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Belle Redux

Belle Redux,” choreographed by Ballet Austin artistic director Stephen Mills and premiered by the company in 2015, is a dark reboot of the 18th-century French fairytale “La Belle et la Bête” (Beauty and the Beast). The two-act ballet was commissioned by the 3M corporation as part of a program to fund innovation in the arts (as part of his research, Mills met with 3M researchers and engineers), so it’s no surprise that it is unlike Mills’s other story ballets. Those ballets, including “Taming of the Shrew” (2004), “Hamlet” (2000), and “Cinderella” (1997), are updated and streamlined versions of the classics, but they retain the “package” of a continuous narrative, with nuances and a general reverence to plot. But in Mills’s “Belle,” the tale is stripped to its most essential elements, with the narrative largely focused on reinforcing the juxtaposition of good and evil. The arc has an unexpected shape, and the momentum is largely delegated to the production’s sophisticated set, video, and costume design.


Ballet Austin: “Belle Redux”


Dell Hall, Long Center for the Performing Arts, Austin, Texas, February 10, 2017


Jonelle Seitz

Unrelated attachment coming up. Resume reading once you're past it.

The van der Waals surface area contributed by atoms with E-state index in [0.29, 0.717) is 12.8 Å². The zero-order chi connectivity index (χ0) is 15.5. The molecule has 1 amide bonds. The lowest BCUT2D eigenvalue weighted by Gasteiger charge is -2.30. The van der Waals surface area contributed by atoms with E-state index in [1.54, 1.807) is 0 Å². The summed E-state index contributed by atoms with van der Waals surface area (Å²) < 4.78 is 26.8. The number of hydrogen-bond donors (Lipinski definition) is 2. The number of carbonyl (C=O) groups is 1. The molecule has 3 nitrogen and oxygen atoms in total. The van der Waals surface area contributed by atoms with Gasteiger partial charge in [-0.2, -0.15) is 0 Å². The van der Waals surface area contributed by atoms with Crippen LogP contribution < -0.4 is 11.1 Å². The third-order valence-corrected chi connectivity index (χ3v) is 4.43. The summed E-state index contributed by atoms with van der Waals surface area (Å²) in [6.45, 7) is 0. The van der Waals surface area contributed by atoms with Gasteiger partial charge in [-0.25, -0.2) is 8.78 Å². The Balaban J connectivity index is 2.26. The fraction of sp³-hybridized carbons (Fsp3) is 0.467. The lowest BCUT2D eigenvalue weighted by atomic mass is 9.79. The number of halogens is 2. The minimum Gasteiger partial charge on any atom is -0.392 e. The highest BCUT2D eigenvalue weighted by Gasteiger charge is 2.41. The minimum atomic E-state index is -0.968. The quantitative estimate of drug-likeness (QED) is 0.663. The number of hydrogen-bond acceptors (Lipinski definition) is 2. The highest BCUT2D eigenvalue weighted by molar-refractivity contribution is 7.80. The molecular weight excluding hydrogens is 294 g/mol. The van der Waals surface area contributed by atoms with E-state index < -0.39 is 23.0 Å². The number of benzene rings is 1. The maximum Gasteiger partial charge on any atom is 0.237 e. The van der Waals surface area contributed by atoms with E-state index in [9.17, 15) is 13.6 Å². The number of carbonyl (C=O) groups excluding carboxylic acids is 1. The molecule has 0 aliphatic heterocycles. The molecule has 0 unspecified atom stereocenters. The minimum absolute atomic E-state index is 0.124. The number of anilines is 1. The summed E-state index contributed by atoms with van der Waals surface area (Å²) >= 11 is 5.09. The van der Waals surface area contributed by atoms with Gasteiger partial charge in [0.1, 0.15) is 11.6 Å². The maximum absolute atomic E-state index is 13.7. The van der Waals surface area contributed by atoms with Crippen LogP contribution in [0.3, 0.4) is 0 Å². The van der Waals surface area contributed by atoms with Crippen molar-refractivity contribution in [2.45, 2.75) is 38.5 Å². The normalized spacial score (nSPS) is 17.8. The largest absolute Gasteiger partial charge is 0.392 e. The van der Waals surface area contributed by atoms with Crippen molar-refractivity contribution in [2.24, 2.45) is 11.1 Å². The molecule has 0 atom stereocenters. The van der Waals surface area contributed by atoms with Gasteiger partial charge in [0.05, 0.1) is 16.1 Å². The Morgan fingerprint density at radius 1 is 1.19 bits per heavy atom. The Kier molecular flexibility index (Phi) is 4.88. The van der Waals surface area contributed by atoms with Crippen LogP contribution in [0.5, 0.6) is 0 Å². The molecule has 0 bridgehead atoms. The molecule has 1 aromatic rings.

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As might be expected of a fairy tale, the world of “Belle” was organized in poles: good and evil, black and white, give and take, hard and soft. Michael B. Raiford’s production design, enlivened by Tony Tucci’s lighting, dove into these extremes, creating an arresting, severe environment. The multileveled and layered set shaped-shifted often, with a rolling staircase to a second level and narrow screens for video projections, among them solitary candles leading the way, one by one, to Beast’s castle and a stark, leafless tree (the video was designed by Colin Lowry and Jeff Kurihara, with cinematography by Eric Graham). Mottled-mirror walls represented Beast’s castle: there, the characters were shut off, closed in. The roses that Evil, danced by Elise Pekarek in a beautiful white romantic skirt and teased wig, bestowed on the boy who was to become Beast, manipulating his fate, were blood red, as were the thick stripes, down the face and torso and around the throat, that depicted the mark of evil in all the main characters, revealed by a hall of mirrors in the second act. Belle’s mean sisters wore twin voluminous black wigs, sheer black tights, and piercing black pointe shoes. The male ensemble, a quartet of Horses and a trio of Dark Figures, were bare-torsoed, with black, face-obscuring hoods. Much of the costuming seemed inspired by S&M-wear or something more sinister: chillingly, the hoods, in the back, ended in points.